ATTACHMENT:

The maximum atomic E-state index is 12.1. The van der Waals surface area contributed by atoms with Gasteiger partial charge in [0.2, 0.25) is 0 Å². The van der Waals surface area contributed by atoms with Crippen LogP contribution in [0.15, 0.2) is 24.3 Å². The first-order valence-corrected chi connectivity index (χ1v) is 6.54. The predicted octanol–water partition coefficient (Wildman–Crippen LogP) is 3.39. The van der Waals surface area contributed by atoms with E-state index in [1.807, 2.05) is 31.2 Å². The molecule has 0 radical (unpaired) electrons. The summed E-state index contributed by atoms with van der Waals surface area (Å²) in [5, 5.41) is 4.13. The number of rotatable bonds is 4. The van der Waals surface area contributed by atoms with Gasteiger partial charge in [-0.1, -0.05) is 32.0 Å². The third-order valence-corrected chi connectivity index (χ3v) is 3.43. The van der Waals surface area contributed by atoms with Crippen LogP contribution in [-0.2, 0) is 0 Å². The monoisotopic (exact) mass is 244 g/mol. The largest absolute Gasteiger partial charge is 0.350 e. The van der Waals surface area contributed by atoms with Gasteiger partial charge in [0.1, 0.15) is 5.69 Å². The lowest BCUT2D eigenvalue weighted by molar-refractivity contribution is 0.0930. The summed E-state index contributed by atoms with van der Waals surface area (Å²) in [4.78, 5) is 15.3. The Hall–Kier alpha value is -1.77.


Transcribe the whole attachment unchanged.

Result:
The maximum atomic E-state index is 12.1. The van der Waals surface area contributed by atoms with Gasteiger partial charge in [0.2, 0.25) is 0 Å². The van der Waals surface area contributed by atoms with Crippen LogP contribution in [0.15, 0.2) is 24.3 Å². The first-order valence-corrected chi connectivity index (χ1v) is 6.54. The predicted octanol–water partition coefficient (Wildman–Crippen LogP) is 3.39. The van der Waals surface area contributed by atoms with E-state index in [1.807, 2.05) is 31.2 Å². The molecule has 0 radical (unpaired) electrons. The summed E-state index contributed by atoms with van der Waals surface area (Å²) in [5, 5.41) is 4.13. The number of rotatable bonds is 4. The van der Waals surface area contributed by atoms with Gasteiger partial charge in [-0.1, -0.05) is 32.0 Å². The third-order valence-corrected chi connectivity index (χ3v) is 3.43. The van der Waals surface area contributed by atoms with Crippen LogP contribution in [-0.2, 0) is 0 Å². The monoisotopic (exact) mass is 244 g/mol. The largest absolute Gasteiger partial charge is 0.350 e. The van der Waals surface area contributed by atoms with Gasteiger partial charge in [0.1, 0.15) is 5.69 Å². The lowest BCUT2D eigenvalue weighted by molar-refractivity contribution is 0.0930. The summed E-state index contributed by atoms with van der Waals surface area (Å²) in [4.78, 5) is 15.3. The Hall–Kier alpha value is -1.77.